By the end of the 1960s, and in all of these sites of contestation, Baldwin was a transfigured, committed, street-fighting intellectual, as comfortable debating conservative William Buckley at Cambridge, as marching with forces of the Student Nonviolent Coordinating Committee in Selma, Alabama, and defending Black Panthers from political attack in the U.S.
This element of Baldwin’s life—his willingness to organise, march, contribute money, write letters, sign petitions, and, where necessary, lead campaigns for social justice—has been underappreciated by scholars, but will be a significant dimension of this book. Baldwin should be understood as a literary ‘revolutionary’ in the way we have come to know the great twentieth-century writers of the Global South: Fanon, Gabriel Garcia Marquez, Léopold Senghor, Carmen Lyra, Assata Shakur. Indeed, many of Baldwin’s most important political books, including The Fire Next Time and the incendiary No Name in the Street, were written largely outside of America, or about events in Asia and Africa, and were post- marked to the entire world. The closing dateline for No Name in the Street is ‘New York, San Francisco, Hollywood, London, Istanbul, St. Paul de Vence, 1967–1971.’ Ironically, in a way, this self-consciously radicalised Baldwin, friends by the end of the 1960s with Malcolm X, Martin Luther King, Jr., Angela Davis, Huey Newton, Bobby Seale—and the world of Black Power and global decolonization that drew him close to its radical flame—was still catching up with the most radical, itinerant visions of his own youth. After all, it was in his 1953 Harpers Magazine essay ‘Stranger in the Village,’ a personal reminiscence about his relationship to European civilisation prompted by being the only Negro in a small Swiss Village, that ended with the stentorian claim, ‘The world is white no longer, and it will never be white again.’ Understanding the prophetic valence of Baldwin’s words, their capacity to run ahead of history, predict it, and live it, is one of the true hallmarks of his mind and vision. Baldwin’s revolutionary insights, in other words, really were the result of ruthlessly criticising, matching the present to its past, and craving a means not simply to study the world, but to change it.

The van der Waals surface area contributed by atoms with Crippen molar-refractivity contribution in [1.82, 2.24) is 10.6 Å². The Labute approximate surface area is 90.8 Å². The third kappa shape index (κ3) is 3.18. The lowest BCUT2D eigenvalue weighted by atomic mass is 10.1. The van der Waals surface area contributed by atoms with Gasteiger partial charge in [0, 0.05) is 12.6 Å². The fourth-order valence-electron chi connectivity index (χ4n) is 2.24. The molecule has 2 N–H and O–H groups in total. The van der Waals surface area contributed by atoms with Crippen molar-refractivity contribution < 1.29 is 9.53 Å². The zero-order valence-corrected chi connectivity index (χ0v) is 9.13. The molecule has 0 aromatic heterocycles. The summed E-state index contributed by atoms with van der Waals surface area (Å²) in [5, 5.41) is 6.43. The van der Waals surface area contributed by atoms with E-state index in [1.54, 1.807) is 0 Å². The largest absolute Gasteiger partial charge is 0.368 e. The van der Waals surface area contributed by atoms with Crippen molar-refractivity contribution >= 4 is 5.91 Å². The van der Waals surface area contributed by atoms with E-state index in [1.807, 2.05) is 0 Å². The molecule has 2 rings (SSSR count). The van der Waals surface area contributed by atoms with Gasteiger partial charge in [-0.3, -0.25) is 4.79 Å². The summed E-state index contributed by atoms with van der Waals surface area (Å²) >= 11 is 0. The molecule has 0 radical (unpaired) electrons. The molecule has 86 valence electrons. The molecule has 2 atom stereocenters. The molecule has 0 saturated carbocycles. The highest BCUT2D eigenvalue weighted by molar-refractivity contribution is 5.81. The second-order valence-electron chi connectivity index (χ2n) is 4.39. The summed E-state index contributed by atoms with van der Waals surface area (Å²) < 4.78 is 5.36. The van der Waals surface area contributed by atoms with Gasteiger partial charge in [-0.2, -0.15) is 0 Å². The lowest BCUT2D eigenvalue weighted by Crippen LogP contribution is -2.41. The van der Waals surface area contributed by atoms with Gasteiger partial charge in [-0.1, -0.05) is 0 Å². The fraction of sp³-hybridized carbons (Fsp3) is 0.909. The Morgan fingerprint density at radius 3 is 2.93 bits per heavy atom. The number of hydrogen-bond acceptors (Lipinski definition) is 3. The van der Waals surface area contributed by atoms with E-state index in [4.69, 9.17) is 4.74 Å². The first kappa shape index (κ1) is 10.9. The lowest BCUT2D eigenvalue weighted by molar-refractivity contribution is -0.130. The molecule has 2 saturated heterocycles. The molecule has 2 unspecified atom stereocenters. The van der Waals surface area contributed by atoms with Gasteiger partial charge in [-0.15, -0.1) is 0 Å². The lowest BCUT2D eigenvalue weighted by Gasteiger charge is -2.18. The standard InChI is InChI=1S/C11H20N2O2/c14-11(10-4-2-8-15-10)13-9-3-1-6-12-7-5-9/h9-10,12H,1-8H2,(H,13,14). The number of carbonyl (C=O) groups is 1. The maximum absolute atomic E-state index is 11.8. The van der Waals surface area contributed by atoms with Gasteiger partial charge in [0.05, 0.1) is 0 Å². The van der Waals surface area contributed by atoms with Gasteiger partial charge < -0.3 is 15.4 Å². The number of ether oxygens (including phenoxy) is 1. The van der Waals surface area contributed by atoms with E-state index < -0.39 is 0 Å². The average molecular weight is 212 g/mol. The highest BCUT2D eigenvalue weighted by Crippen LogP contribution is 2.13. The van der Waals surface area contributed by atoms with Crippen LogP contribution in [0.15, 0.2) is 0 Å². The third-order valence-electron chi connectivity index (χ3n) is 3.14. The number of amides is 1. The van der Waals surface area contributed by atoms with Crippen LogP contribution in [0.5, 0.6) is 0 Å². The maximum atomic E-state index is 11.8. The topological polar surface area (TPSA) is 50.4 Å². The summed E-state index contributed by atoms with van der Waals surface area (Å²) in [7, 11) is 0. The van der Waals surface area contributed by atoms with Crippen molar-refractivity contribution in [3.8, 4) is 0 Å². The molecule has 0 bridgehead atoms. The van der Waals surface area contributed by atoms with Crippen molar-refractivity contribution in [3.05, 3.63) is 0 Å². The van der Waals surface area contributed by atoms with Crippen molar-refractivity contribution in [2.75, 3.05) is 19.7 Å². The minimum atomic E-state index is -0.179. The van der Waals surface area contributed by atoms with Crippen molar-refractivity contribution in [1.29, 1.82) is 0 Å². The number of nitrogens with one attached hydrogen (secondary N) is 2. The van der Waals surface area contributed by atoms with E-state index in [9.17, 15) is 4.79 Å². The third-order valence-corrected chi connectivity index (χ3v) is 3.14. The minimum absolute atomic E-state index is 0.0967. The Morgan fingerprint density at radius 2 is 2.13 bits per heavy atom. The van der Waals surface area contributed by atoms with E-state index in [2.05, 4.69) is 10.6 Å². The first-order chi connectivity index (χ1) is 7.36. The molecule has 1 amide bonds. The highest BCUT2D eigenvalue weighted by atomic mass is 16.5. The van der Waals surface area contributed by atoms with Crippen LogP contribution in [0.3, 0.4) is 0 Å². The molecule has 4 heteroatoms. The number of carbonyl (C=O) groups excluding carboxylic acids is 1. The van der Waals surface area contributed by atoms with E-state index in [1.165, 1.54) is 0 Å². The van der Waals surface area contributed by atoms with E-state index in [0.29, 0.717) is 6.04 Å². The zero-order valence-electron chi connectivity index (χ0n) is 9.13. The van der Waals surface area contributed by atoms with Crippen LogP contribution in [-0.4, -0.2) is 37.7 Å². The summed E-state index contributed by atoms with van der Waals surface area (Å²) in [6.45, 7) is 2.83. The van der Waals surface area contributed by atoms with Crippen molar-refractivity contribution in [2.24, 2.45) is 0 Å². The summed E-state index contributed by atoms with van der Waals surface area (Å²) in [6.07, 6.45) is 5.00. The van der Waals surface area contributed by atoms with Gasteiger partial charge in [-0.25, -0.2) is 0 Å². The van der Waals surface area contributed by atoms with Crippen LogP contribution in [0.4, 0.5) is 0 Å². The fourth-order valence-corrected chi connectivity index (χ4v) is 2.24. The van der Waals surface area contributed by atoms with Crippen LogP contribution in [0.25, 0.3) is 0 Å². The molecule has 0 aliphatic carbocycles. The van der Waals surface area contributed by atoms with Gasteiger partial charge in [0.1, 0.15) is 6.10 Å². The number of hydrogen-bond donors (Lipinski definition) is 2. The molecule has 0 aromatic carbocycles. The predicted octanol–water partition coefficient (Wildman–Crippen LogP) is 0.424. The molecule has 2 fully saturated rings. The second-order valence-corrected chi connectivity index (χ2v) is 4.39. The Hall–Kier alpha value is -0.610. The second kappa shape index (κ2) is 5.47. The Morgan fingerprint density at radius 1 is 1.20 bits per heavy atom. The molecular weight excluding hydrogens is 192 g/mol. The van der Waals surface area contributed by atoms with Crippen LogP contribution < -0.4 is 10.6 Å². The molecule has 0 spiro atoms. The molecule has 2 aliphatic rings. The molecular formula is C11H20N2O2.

James Baldwin: Living in Fire is available from Pluto Press now.
Bill V. Mullen is Professor of American Studies at Purdue University. He is co-editor with Ashley Dawson of Against Apartheid: The Case for Boycotting Israeli Universities (Haymarket, 2015). He is the author of W.E.B. Du Bois: Revolutionary Across the Color Line (Pluto Press, 2016).